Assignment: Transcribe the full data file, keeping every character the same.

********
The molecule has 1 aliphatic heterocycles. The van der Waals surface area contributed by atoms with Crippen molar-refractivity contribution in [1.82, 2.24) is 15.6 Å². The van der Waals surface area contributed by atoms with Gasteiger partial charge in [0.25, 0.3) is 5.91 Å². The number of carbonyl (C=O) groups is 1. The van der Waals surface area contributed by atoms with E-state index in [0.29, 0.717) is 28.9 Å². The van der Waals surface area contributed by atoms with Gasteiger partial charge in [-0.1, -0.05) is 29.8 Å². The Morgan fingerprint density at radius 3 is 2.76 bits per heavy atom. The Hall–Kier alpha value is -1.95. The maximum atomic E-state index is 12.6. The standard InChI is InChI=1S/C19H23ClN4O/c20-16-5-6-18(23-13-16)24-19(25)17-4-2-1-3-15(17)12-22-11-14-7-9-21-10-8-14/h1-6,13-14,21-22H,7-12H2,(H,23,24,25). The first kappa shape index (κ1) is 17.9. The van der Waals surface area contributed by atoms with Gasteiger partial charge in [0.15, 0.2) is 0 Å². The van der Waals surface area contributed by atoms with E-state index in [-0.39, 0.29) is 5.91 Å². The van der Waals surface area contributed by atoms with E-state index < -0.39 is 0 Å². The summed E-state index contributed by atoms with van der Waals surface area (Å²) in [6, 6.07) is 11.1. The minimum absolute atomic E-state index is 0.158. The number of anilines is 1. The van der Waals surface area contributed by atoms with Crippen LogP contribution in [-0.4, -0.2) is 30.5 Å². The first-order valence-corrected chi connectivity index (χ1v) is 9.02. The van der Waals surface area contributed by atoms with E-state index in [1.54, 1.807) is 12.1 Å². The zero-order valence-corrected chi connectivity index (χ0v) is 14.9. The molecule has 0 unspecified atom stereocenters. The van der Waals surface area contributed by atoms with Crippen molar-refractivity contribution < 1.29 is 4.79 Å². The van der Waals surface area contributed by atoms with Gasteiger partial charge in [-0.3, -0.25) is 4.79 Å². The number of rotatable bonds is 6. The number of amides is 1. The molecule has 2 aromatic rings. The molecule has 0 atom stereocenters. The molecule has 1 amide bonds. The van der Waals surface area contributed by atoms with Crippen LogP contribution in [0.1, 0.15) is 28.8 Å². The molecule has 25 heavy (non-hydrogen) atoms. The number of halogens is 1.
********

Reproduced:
The molecule has 1 aliphatic heterocycles. The van der Waals surface area contributed by atoms with Crippen molar-refractivity contribution in [1.82, 2.24) is 15.6 Å². The van der Waals surface area contributed by atoms with Gasteiger partial charge in [0.25, 0.3) is 5.91 Å². The number of carbonyl (C=O) groups is 1. The van der Waals surface area contributed by atoms with E-state index in [0.29, 0.717) is 28.9 Å². The van der Waals surface area contributed by atoms with Gasteiger partial charge in [-0.1, -0.05) is 29.8 Å². The Morgan fingerprint density at radius 3 is 2.76 bits per heavy atom. The Hall–Kier alpha value is -1.95. The maximum atomic E-state index is 12.6. The standard InChI is InChI=1S/C19H23ClN4O/c20-16-5-6-18(23-13-16)24-19(25)17-4-2-1-3-15(17)12-22-11-14-7-9-21-10-8-14/h1-6,13-14,21-22H,7-12H2,(H,23,24,25). The first kappa shape index (κ1) is 17.9. The van der Waals surface area contributed by atoms with Gasteiger partial charge in [0.15, 0.2) is 0 Å². The van der Waals surface area contributed by atoms with E-state index in [-0.39, 0.29) is 5.91 Å². The van der Waals surface area contributed by atoms with E-state index < -0.39 is 0 Å². The summed E-state index contributed by atoms with van der Waals surface area (Å²) in [6, 6.07) is 11.1. The minimum absolute atomic E-state index is 0.158. The number of anilines is 1. The van der Waals surface area contributed by atoms with Crippen LogP contribution in [-0.4, -0.2) is 30.5 Å². The first-order valence-corrected chi connectivity index (χ1v) is 9.02. The van der Waals surface area contributed by atoms with E-state index in [1.54, 1.807) is 12.1 Å². The zero-order valence-corrected chi connectivity index (χ0v) is 14.9. The molecule has 0 unspecified atom stereocenters. The van der Waals surface area contributed by atoms with Crippen molar-refractivity contribution < 1.29 is 4.79 Å². The van der Waals surface area contributed by atoms with Gasteiger partial charge in [-0.3, -0.25) is 4.79 Å². The number of rotatable bonds is 6. The number of amides is 1. The molecule has 2 aromatic rings. The molecule has 0 atom stereocenters. The molecule has 1 amide bonds. The van der Waals surface area contributed by atoms with Crippen LogP contribution in [0.1, 0.15) is 28.8 Å². The molecule has 25 heavy (non-hydrogen) atoms. The number of halogens is 1.